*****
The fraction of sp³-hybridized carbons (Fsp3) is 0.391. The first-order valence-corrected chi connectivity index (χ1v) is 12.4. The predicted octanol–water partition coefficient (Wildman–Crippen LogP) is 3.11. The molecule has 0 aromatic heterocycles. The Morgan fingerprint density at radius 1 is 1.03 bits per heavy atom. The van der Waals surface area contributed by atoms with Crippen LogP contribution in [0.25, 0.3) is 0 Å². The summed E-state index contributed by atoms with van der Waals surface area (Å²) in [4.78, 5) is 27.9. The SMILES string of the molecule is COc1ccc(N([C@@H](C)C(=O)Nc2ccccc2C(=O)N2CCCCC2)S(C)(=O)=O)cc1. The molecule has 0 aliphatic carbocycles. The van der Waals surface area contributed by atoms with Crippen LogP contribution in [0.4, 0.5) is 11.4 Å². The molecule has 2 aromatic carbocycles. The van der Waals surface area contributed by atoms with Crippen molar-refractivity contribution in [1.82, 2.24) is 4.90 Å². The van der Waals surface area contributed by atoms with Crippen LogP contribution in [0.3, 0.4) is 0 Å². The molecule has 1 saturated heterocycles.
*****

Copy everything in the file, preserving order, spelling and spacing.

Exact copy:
The fraction of sp³-hybridized carbons (Fsp3) is 0.391. The first-order valence-corrected chi connectivity index (χ1v) is 12.4. The predicted octanol–water partition coefficient (Wildman–Crippen LogP) is 3.11. The molecule has 0 aromatic heterocycles. The Morgan fingerprint density at radius 1 is 1.03 bits per heavy atom. The van der Waals surface area contributed by atoms with Crippen LogP contribution in [0.25, 0.3) is 0 Å². The summed E-state index contributed by atoms with van der Waals surface area (Å²) in [4.78, 5) is 27.9. The SMILES string of the molecule is COc1ccc(N([C@@H](C)C(=O)Nc2ccccc2C(=O)N2CCCCC2)S(C)(=O)=O)cc1. The molecule has 0 aliphatic carbocycles. The van der Waals surface area contributed by atoms with Crippen LogP contribution in [0.4, 0.5) is 11.4 Å². The molecule has 2 aromatic carbocycles. The van der Waals surface area contributed by atoms with Crippen molar-refractivity contribution in [1.82, 2.24) is 4.90 Å². The van der Waals surface area contributed by atoms with Crippen LogP contribution in [0.3, 0.4) is 0 Å². The molecule has 1 saturated heterocycles.